Why You Need to Add World Soil Day to Your Annual Calendar

If you don't have World Soil Day on your calendar of annual celebrations, it's time to highlight December 5th on your phone, your Google/iCloud calendar, or on that computer printout that you paste over the old wall calendar you've reused for the past 10 years now so you can keep looking at the same pictures of Yosemite (I'm talking to you, Mom and Dad).

Because soil is something to celebrate - and protect. That's what the International Year of Soils has been all about. Healthy soil is the foundation for nutritious food, clean water, and sustainable agriculture. The extra attention for soils seems to be working, because now farmers aren't the only ones fired up about soil health.

At the Paris climate talks, a new initiative called "4/1000: Soils for Food Security and Climate Change" is being launched; countries, corporations, and other organizations can show their commitment online by promising to do their part to increase carbon stocks in soils. The initiative's name represents a goal for a 0.4% increase in global soil carbon stocks. According to the French Ministry of Agriculture, Food and Forestry (download the factsheet on the initiative homepage for more details), this small increase would make it possible to stop the present increase in atmospheric carbon dioxide.

Here in the US, the USDA celebrated the finale of the year of soil health yesterday, reminding us that "though the year of soils is coming to an end, the quest to improve our planet's soil is just beginning." At the event, we heard presentations from a farmer, a filmmaker, a UN Representative and a NASA astronomer; each made it abundantly clear that soil health is essential to our planet.

We certainly have our work cut out for us if we don't want to end up searching other planets for fertile soil, a la Interstellar. A recent study shows that 33% of the Earth's farmable land has been lost due to erosion or pollution in the last 40 years. The good news is that we have some ready solutions in hand.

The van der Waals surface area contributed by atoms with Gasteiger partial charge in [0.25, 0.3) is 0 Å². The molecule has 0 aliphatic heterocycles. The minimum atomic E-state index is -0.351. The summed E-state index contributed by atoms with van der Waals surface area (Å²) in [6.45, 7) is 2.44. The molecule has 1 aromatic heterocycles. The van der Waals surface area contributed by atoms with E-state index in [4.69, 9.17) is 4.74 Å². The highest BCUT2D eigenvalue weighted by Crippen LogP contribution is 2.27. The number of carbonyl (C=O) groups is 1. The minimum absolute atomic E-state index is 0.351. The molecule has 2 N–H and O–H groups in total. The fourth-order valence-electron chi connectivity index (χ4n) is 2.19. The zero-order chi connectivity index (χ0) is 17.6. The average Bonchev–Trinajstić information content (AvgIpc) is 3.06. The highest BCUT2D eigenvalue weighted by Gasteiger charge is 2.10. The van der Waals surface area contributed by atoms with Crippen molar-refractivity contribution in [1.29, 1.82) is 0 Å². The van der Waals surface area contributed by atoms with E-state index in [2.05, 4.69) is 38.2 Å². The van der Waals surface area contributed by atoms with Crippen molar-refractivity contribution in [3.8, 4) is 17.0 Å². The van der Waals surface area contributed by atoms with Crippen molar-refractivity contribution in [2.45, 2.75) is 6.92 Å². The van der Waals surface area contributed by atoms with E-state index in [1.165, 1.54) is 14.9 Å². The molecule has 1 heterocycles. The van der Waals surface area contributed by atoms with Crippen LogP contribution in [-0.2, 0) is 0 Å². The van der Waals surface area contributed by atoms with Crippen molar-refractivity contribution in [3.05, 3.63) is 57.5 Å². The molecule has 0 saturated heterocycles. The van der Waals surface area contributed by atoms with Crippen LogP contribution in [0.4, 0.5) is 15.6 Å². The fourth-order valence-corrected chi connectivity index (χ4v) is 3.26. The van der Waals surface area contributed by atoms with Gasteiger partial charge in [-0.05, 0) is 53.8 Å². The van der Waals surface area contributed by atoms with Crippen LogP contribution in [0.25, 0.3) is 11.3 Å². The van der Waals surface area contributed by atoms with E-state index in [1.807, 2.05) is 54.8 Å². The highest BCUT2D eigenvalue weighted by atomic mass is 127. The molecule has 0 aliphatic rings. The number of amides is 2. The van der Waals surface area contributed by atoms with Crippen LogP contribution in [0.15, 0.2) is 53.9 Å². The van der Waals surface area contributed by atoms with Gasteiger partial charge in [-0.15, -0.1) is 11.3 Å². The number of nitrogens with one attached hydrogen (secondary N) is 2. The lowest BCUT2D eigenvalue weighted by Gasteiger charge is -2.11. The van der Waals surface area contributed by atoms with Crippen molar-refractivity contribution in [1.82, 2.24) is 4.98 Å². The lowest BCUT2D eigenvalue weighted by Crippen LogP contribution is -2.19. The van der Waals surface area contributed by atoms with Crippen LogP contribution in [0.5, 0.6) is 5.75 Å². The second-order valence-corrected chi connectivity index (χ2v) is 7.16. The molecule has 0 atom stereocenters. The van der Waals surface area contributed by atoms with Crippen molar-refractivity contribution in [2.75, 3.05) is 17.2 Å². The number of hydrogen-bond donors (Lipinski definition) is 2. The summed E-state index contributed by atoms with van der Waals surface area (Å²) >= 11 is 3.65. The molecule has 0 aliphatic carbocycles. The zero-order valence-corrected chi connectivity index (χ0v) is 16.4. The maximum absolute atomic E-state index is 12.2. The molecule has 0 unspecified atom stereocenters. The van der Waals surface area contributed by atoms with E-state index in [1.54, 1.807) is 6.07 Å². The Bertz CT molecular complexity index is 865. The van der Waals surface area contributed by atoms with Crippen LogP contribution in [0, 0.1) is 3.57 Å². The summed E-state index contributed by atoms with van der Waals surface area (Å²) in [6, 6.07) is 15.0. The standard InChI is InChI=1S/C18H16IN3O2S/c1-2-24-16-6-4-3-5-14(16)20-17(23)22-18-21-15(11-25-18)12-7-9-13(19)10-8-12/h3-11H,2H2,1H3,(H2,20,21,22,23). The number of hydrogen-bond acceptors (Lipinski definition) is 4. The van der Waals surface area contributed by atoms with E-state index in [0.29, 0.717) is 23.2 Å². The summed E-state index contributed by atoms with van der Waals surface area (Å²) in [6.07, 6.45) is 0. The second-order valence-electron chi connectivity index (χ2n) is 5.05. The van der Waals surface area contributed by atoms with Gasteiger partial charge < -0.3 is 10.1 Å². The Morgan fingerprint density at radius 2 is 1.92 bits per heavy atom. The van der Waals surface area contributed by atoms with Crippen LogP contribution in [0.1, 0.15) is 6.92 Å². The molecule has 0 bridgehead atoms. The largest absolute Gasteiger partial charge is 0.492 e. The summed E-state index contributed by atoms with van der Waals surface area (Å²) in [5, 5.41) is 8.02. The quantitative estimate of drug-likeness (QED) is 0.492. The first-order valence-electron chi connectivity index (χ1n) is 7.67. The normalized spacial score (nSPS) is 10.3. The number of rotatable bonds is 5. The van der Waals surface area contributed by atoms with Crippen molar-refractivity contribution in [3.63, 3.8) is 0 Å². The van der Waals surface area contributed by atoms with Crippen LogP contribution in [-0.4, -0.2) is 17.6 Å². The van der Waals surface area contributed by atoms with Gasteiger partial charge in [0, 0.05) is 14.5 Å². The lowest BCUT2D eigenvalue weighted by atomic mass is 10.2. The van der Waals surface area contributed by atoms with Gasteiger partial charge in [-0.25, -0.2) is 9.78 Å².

A soil renaissance is taking place among farmers and soil scientists, and we are rediscovering the potential of living soil. Farmers are learning to treat soils as a biological system, using practices like no-till and cover cropping to build soil health, and cutting back on synthetic fertilizer use. However, there is still a lot of ground to cover.

Cover crops are extremely beneficial to soil, farmers, and the environment, and yet they are only used by 3-7% of farms and on 1% of total cropland in the United States. NRDC's recent Climate Ready Soil report shows that if cover crops are planted on 50% of corn and soybean acres in the top 10 agricultural states, carbon pollution would be reduced by 19.3 million metric tons. That's like taking 4 million cars off the road!

At NRDC, we are doing our part to help build healthy soil by promoting policies that will lead to more cover crops being planted - like giving cover crop farmers a discount on their crop insurance. Stay tuned, and a Happy World Soil Day to you (a day early).

Want to keep the party going? We've got you covered with more resources for World Soil Day:

About the Authors

Lara Bryant

Deputy Director, Water & Agriculture; Nature Program

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